TAMPA — The lead advocate for creating an elected Hillsborough County mayor has previously emphasized that the position would be nonpartisan —above the political fray in a sense.
But new preliminary ballot language would make the job partisan after all.
Mary Ann Stiles, a lawyer who has headed the initiative, said she is heeding the will of some of other supporters, particularly her fellow Republicans. They say they want campaigns for the office to include the full and open debate of political ideologies that only a partisan race can offer.
Stiles said she believes the change also will ward off one avenue for a potential legal challenge. Mayoral elections would take place at the same time as partisan County Commission races, and the courts could find that creates confusion.
It makes little sense to have partisan commission races and nonpartisan mayoral elections, Stiles said. In any event, she said she believes it's a change with little meaning since voters these days are more aware than ever of candidates' political affiliations even in nonpartisan campaigns.
"I think it just confused everything," Stiles said. "I don't see it as that big of an issue."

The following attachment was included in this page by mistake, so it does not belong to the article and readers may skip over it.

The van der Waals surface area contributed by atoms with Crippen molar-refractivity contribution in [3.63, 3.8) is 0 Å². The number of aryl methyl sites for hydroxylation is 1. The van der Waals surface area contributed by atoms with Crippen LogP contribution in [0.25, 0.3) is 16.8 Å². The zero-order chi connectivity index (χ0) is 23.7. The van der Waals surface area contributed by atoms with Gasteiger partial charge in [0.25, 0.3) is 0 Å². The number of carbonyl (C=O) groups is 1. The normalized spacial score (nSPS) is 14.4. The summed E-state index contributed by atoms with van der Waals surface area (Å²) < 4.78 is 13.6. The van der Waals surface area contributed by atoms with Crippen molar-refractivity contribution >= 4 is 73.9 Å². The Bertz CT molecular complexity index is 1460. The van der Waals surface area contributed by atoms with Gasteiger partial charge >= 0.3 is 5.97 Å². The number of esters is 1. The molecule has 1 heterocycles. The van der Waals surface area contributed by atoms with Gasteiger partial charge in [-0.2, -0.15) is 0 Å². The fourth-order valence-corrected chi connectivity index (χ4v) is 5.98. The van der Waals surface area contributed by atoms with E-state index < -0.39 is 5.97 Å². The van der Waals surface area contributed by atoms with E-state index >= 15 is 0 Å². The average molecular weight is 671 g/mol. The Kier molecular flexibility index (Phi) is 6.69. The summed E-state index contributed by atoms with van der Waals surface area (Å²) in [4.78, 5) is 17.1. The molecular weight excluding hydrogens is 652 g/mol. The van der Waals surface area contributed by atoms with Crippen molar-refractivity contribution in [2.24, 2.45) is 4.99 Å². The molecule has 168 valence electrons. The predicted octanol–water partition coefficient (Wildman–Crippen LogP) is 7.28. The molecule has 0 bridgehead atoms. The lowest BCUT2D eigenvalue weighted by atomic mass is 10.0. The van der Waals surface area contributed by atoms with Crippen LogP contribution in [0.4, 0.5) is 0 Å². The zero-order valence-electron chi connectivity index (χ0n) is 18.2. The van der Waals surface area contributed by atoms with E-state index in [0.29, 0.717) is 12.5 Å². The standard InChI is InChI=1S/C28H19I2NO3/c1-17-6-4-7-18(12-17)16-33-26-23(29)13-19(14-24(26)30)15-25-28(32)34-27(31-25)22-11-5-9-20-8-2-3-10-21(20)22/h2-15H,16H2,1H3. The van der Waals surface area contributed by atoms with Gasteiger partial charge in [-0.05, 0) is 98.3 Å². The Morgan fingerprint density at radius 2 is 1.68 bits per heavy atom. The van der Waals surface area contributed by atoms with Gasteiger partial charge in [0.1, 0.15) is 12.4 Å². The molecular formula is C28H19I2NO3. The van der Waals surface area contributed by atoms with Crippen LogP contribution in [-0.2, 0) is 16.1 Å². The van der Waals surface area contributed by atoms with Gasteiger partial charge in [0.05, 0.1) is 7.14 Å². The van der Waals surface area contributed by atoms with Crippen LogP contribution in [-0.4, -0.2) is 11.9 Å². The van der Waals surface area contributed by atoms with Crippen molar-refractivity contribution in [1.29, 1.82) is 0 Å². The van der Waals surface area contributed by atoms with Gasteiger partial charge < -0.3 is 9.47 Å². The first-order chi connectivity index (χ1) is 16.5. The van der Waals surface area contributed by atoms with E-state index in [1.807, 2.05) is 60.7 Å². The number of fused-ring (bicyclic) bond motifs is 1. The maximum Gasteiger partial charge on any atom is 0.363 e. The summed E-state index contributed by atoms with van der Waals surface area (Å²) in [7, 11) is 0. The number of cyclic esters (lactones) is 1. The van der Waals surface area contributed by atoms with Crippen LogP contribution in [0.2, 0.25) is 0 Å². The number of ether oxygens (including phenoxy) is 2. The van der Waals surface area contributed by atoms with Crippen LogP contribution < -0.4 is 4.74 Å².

Voters currently elect seven county commissioners, who hire an appointed county administrator to run day-to-day government operations. Stiles and the group Elected County Mayor Political Committee Inc. want to replace the county administrator with an elected executive who they argue will be able to chart a vision and be held accountable.
They've been trying to put the question to voters for the better part of five years.
But Stiles' group failed to collect enough signatures to get it on the ballot in 2006. A court threw the issue off the ballot in 2008, saying supporters improperly carried over signatures.
A companion measure that would give the county mayor veto power over some commission decisions was passed by voters with little campaigning in support of it in 2008. Supporters are preparing to start collecting signatures to get the issue back on the ballot in November.
Former Hillsborough County Commissioner Jan Platt has opposed the initiative, saying it concentrates too much power in one elected official.
"I think this will make matters even worse," Platt said.
Bill Varian can be reached at firstname.lastname@example.org or (813) 226-3387.